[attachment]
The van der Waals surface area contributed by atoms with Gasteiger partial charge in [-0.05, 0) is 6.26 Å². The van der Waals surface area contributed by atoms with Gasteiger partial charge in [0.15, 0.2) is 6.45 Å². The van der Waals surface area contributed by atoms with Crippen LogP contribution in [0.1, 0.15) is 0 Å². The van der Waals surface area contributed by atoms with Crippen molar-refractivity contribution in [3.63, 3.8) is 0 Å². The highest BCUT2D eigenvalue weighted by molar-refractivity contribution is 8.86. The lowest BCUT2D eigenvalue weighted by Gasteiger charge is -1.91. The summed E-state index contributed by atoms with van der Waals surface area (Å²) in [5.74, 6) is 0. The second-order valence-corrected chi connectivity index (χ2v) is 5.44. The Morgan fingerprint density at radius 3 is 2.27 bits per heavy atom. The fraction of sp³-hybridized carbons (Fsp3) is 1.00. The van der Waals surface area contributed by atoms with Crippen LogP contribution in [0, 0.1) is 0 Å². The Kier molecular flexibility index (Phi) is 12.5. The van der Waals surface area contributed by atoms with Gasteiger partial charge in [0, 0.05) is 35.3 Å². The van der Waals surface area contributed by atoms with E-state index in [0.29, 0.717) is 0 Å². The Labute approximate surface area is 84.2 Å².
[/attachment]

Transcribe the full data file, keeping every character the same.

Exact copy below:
The van der Waals surface area contributed by atoms with Gasteiger partial charge in [-0.05, 0) is 6.26 Å². The van der Waals surface area contributed by atoms with Gasteiger partial charge in [0.15, 0.2) is 6.45 Å². The van der Waals surface area contributed by atoms with Crippen LogP contribution in [0.1, 0.15) is 0 Å². The van der Waals surface area contributed by atoms with Crippen molar-refractivity contribution in [3.63, 3.8) is 0 Å². The highest BCUT2D eigenvalue weighted by molar-refractivity contribution is 8.86. The lowest BCUT2D eigenvalue weighted by Gasteiger charge is -1.91. The summed E-state index contributed by atoms with van der Waals surface area (Å²) in [5.74, 6) is 0. The second-order valence-corrected chi connectivity index (χ2v) is 5.44. The Morgan fingerprint density at radius 3 is 2.27 bits per heavy atom. The fraction of sp³-hybridized carbons (Fsp3) is 1.00. The van der Waals surface area contributed by atoms with Crippen LogP contribution in [0, 0.1) is 0 Å². The Kier molecular flexibility index (Phi) is 12.5. The van der Waals surface area contributed by atoms with Gasteiger partial charge in [0, 0.05) is 35.3 Å². The van der Waals surface area contributed by atoms with E-state index in [0.29, 0.717) is 0 Å². The Labute approximate surface area is 84.2 Å².